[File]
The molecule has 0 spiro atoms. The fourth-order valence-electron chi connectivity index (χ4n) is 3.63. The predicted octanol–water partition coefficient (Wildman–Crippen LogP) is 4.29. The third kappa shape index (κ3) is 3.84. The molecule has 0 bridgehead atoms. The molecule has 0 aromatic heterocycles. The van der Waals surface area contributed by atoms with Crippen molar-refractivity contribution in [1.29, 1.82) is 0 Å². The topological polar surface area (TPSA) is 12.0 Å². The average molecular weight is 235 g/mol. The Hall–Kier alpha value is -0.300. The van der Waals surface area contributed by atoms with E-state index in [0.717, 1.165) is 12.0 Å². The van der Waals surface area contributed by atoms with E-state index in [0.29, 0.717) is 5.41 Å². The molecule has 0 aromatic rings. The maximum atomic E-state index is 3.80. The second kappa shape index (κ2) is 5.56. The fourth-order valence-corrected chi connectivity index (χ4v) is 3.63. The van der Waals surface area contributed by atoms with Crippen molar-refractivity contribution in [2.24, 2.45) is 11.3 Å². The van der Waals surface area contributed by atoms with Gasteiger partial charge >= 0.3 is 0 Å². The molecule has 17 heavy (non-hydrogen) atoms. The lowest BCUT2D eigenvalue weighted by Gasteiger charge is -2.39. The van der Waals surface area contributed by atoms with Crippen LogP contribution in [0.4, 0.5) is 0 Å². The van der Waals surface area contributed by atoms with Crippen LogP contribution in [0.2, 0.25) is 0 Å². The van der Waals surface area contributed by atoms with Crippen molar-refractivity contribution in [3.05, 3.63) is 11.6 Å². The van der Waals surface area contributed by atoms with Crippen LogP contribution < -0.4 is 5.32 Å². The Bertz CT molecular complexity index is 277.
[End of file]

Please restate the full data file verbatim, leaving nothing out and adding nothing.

The molecule has 0 spiro atoms. The fourth-order valence-electron chi connectivity index (χ4n) is 3.63. The predicted octanol–water partition coefficient (Wildman–Crippen LogP) is 4.29. The third kappa shape index (κ3) is 3.84. The molecule has 0 bridgehead atoms. The molecule has 0 aromatic heterocycles. The van der Waals surface area contributed by atoms with Crippen molar-refractivity contribution in [1.29, 1.82) is 0 Å². The topological polar surface area (TPSA) is 12.0 Å². The average molecular weight is 235 g/mol. The Hall–Kier alpha value is -0.300. The van der Waals surface area contributed by atoms with E-state index in [0.717, 1.165) is 12.0 Å². The van der Waals surface area contributed by atoms with E-state index in [0.29, 0.717) is 5.41 Å². The molecule has 0 aromatic rings. The maximum atomic E-state index is 3.80. The second kappa shape index (κ2) is 5.56. The fourth-order valence-corrected chi connectivity index (χ4v) is 3.63. The van der Waals surface area contributed by atoms with Crippen molar-refractivity contribution in [2.24, 2.45) is 11.3 Å². The van der Waals surface area contributed by atoms with Gasteiger partial charge >= 0.3 is 0 Å². The molecule has 17 heavy (non-hydrogen) atoms. The lowest BCUT2D eigenvalue weighted by Gasteiger charge is -2.39. The van der Waals surface area contributed by atoms with Crippen LogP contribution in [0.4, 0.5) is 0 Å². The van der Waals surface area contributed by atoms with Crippen LogP contribution in [0.2, 0.25) is 0 Å². The van der Waals surface area contributed by atoms with Crippen molar-refractivity contribution in [3.05, 3.63) is 11.6 Å². The van der Waals surface area contributed by atoms with Crippen LogP contribution < -0.4 is 5.32 Å². The Bertz CT molecular complexity index is 277.